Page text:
Assessing the importance of the marketplace is fundamental to the project's goals. Although contact period documentary evidence describes highly developed networks of market exchange, archaeological work has been necessary to determine the importance of market activities to production, consumption, and wealth characteristics of residents from different walks of life – most of the economic papers to follow will review evidence for local and regional economic interdependence that points to the importance of market exchange. Richard Terry, Bruce Dahlin, Daniel Bair, and Timothy Hare have performed soil testing and mapping of a potential major market plaza in Square K of the city's grid that indicate alignments of phosphates and Zn that are in line with expectations and findings for organic signatures of other marketplaces. This square plaza is dominated by a large nonresidential platform (K-42) that may have been the site of specialized mercantile activities or the seat of market judges.

Mortuary patterns at the site show much variation in contrast to other standardized symbols of the city, like house and pottery styles. University at Albany-SUNY doctoral candidate Robert Hutchinson is analyzing the complex array of mortuary features recovered in the history of Mayapan's research. He observes that burial ritual was one arena where social groups had license to choose a range of diverse options for burial location, grave position, post-mortem processing, and grave offerings. Mayapan's celebrated ethnic variety has been difficult to track in our studies of domestic debris and mortuary analysis reveals a high degree of cosmopolitanism and diversity.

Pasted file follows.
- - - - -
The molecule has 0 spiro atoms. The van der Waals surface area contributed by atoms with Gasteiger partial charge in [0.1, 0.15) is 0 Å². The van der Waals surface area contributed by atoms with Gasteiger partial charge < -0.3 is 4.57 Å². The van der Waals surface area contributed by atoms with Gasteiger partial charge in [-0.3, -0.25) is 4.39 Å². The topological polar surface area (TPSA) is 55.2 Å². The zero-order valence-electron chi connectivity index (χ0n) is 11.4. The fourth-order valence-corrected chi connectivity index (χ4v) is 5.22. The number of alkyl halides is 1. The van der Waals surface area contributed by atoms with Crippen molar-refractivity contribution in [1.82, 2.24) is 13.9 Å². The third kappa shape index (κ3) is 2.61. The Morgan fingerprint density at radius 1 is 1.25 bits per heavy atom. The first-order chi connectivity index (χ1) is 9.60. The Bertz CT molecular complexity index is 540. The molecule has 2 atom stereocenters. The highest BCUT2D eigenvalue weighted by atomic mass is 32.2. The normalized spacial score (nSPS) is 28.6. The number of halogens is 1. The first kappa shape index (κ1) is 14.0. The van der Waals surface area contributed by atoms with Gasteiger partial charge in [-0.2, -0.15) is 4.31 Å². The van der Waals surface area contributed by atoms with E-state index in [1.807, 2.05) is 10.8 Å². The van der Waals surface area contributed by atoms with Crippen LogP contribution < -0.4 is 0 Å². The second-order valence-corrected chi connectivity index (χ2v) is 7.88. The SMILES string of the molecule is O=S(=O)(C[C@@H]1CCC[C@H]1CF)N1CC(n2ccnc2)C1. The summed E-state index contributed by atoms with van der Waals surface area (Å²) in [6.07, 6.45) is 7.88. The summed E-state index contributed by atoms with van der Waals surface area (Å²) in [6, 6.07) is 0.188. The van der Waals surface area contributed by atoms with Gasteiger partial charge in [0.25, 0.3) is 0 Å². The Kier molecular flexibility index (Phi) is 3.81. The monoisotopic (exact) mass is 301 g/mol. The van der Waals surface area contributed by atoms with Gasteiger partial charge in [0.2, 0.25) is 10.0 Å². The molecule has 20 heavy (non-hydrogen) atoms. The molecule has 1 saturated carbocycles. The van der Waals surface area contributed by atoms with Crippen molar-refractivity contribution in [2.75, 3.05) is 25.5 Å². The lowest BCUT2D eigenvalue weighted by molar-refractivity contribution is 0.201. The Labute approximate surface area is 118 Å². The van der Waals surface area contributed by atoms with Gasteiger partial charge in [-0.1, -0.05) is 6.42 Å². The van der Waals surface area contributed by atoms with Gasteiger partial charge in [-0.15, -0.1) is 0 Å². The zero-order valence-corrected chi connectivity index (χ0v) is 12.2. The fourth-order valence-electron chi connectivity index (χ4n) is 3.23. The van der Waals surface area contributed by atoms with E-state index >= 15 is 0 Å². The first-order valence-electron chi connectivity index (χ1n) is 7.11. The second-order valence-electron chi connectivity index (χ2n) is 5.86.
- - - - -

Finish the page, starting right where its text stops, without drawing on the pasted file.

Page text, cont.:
A major accomplishment of the PEMY project has been to advance technological analysis of Mayapan's industries. Although Carnegie Investigators initially described basic Mayapan tools, detailed lab studies by PEMY staff, including Caroline Antonelli, Wilberth Cruz Alvarado, Barbara Escamilla, Luis Flores Cobá, Betsy Kohut, Elizabeth France, Marilyn Masson, Juliana Novic, Elizabeth Paris, Carlos Peraza Lope, Yuko Shiratori, Amanda Schreiner, and Jonathan White document standardization and variation in the production of ceramics, shell, metal objects, and obsidian – individual examples can vary from exemplary to ordinaire – the tools on this slide show a customary variable quality in workmanship found at Mayapan and many other sites. Our team has characterized production at varying scales, from ordinary houses making low quantities of goods, to independent and attached craft specialists. It is our goal that by giving Postclassic technological industries the sustained analytical attention that they merit, we can uncover both the systemic and cultural contexts of production choices and tool morphology, and reveal the great range of variation – from expedient to elaborate - observed in every class of material. To date we have analyzed 100% of all materials recovered from our investigations – one of the largest samples of Postclassic Maya material ever studied.

Most recently, the PEMY project has pursued research questions pertaining to the city's administration. Over the past two seasons we have fully excavated a colonnaded hall and temple at Itzmal Ch'en by the far northeast city gate, as part of our quest to understand outlying focal architecture as potential nodes of governance in the city's economic, military, and religious integration. Carlos Peraza Lope, Pedro Delgado Kú and Bárbara Escamilla Ojeda are now able to compare the architecture and assemblage of key buildings of the Itzmal Ch'en group - the largest politico-religious group outside of the site center – to the characteristics of the city's epicentral monuments. See our summary of 2008-2009 findings for more details on work at Itzmal Ch'en.